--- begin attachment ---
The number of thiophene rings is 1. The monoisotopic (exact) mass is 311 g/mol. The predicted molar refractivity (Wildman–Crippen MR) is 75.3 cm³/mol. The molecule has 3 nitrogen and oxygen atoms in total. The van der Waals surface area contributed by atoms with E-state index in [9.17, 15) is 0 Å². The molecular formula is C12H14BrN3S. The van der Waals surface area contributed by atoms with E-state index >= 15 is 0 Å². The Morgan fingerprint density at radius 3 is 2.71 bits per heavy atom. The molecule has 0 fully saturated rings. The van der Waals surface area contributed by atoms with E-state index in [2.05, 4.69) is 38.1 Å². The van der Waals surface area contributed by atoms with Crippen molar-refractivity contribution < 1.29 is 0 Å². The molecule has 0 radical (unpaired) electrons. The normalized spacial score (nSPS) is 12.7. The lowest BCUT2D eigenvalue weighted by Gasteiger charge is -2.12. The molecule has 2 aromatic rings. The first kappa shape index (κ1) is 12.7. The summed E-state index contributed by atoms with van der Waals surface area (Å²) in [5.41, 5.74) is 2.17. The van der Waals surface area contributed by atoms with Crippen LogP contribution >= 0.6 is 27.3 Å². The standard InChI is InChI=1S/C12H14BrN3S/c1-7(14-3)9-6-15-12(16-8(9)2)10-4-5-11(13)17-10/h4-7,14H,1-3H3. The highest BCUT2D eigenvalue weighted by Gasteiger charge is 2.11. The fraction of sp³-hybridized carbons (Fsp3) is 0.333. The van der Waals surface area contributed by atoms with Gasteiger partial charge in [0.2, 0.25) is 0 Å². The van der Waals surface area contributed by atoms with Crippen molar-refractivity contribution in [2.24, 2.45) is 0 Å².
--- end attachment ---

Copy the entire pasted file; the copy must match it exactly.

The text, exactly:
The number of thiophene rings is 1. The monoisotopic (exact) mass is 311 g/mol. The predicted molar refractivity (Wildman–Crippen MR) is 75.3 cm³/mol. The molecule has 3 nitrogen and oxygen atoms in total. The van der Waals surface area contributed by atoms with E-state index in [9.17, 15) is 0 Å². The molecular formula is C12H14BrN3S. The van der Waals surface area contributed by atoms with E-state index >= 15 is 0 Å². The Morgan fingerprint density at radius 3 is 2.71 bits per heavy atom. The molecule has 0 fully saturated rings. The van der Waals surface area contributed by atoms with E-state index in [2.05, 4.69) is 38.1 Å². The van der Waals surface area contributed by atoms with Crippen molar-refractivity contribution < 1.29 is 0 Å². The molecule has 0 radical (unpaired) electrons. The normalized spacial score (nSPS) is 12.7. The lowest BCUT2D eigenvalue weighted by Gasteiger charge is -2.12. The molecule has 2 aromatic rings. The first kappa shape index (κ1) is 12.7. The summed E-state index contributed by atoms with van der Waals surface area (Å²) in [5.41, 5.74) is 2.17. The van der Waals surface area contributed by atoms with Crippen LogP contribution >= 0.6 is 27.3 Å². The standard InChI is InChI=1S/C12H14BrN3S/c1-7(14-3)9-6-15-12(16-8(9)2)10-4-5-11(13)17-10/h4-7,14H,1-3H3. The highest BCUT2D eigenvalue weighted by Gasteiger charge is 2.11. The fraction of sp³-hybridized carbons (Fsp3) is 0.333. The van der Waals surface area contributed by atoms with Gasteiger partial charge in [0.2, 0.25) is 0 Å². The van der Waals surface area contributed by atoms with Crippen molar-refractivity contribution in [2.24, 2.45) is 0 Å².